The BC Archives Library houses a unique collection of approximately 72,000 books, pamphlets, serials, directories, newspapers, atlases, maps, posters, sheets of music, theatre programmes, dissertations, theses and other publications with a strong emphasis on the geographic, social, cultural and political history of British Columbia and the Pacific Northwest. Many are rare and record the first explorations, colonization and development of the province; some date back to the 1500s. Materials are primarily in English, but there are also works in French, Spanish, Latin, Dutch, Finnish, German, Russian, Chinese and Japanese. These are mainly accounts of early voyages to the West Coast (including both original texts and translations) and material focusing on First Nations. Also included are some early materials in Indigenous languages (often translations of religious texts).
You can search our library collection online here: BC Archives Library Search
Our library includes an extensive collection of community newspapers from across British Columbia available on microfilm. This collection consists of approximately 11,000 reels. It does not include complete holdings for major twentieth-century Vancouver and Victoria daily newspapers such as the Sun, Province, Colonist and Times. Researchers looking for these materials are advised to contact public libraries, university libraries or the Legislative Library of British Columbia.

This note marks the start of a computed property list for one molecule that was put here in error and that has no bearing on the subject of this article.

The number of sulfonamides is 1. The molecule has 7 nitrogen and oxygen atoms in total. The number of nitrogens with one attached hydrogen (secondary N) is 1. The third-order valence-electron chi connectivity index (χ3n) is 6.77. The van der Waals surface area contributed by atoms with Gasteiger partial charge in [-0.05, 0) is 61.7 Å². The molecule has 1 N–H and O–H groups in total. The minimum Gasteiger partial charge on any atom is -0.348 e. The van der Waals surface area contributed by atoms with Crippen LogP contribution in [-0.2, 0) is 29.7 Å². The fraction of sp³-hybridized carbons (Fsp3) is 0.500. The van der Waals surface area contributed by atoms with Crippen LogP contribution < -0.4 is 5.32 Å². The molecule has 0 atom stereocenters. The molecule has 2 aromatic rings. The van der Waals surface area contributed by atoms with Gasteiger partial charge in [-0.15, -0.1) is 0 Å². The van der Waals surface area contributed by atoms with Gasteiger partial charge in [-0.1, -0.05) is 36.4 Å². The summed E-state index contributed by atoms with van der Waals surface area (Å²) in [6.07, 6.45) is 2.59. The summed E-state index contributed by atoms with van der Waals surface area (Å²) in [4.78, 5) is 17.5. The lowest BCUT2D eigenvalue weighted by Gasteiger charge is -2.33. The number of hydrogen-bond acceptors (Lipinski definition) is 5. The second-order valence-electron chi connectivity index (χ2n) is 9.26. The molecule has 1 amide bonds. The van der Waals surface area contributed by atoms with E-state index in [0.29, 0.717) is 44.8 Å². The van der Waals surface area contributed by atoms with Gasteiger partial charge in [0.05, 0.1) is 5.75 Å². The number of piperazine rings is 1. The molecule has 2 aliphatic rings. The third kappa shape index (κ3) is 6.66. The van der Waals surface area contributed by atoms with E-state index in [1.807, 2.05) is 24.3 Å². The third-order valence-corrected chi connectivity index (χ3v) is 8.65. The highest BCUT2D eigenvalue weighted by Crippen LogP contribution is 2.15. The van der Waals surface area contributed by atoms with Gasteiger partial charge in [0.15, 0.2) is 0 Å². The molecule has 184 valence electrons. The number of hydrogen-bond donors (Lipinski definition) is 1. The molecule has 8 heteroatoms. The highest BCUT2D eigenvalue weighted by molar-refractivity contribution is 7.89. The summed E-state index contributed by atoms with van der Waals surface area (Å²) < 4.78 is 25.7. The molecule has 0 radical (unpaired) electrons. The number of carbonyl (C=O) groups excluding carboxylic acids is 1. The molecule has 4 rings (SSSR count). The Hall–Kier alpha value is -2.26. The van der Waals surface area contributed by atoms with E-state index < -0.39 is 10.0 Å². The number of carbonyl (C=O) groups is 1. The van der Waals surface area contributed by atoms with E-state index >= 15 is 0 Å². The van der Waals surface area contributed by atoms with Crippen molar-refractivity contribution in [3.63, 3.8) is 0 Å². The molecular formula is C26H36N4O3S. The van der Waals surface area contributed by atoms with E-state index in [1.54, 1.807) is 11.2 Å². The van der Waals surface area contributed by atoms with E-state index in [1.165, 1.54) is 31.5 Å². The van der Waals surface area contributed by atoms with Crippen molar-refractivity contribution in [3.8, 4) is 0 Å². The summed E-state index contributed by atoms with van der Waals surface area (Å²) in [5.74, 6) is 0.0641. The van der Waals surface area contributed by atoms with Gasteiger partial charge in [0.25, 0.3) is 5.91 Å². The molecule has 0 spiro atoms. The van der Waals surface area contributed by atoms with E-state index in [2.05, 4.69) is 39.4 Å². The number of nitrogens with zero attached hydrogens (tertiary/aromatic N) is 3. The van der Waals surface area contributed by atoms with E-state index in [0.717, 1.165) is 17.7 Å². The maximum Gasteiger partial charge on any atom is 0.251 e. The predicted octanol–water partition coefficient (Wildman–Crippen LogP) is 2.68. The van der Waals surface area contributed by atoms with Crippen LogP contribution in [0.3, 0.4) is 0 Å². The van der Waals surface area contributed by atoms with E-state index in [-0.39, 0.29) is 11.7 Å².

You can find an inventory of the newspaper collection here: BC Newspaper Inventory.
Researchers can access our library holdings onsite in the BC Archives Reference Room. Please make sure you Plan your Visit and review our Hours and Service.
For inquiries related to the library collection, please email email@example.com
Many resources in our library are also available online. To find out about collections published online by other institutions, see: External Resources.
The Legislative Library of British Columbia provides reference and research services for the Members of the Legislative Assembly of British Columbia, their staff and the general public. To learn more about their collection and services, please visit the Legislative Library of British Columbia.
The Law Library at the University of Victoria serves law students and faculty, but it is also open to members of the public. To learn more about their collection of legal texts, case law reports, journals and more, see UVic Law Library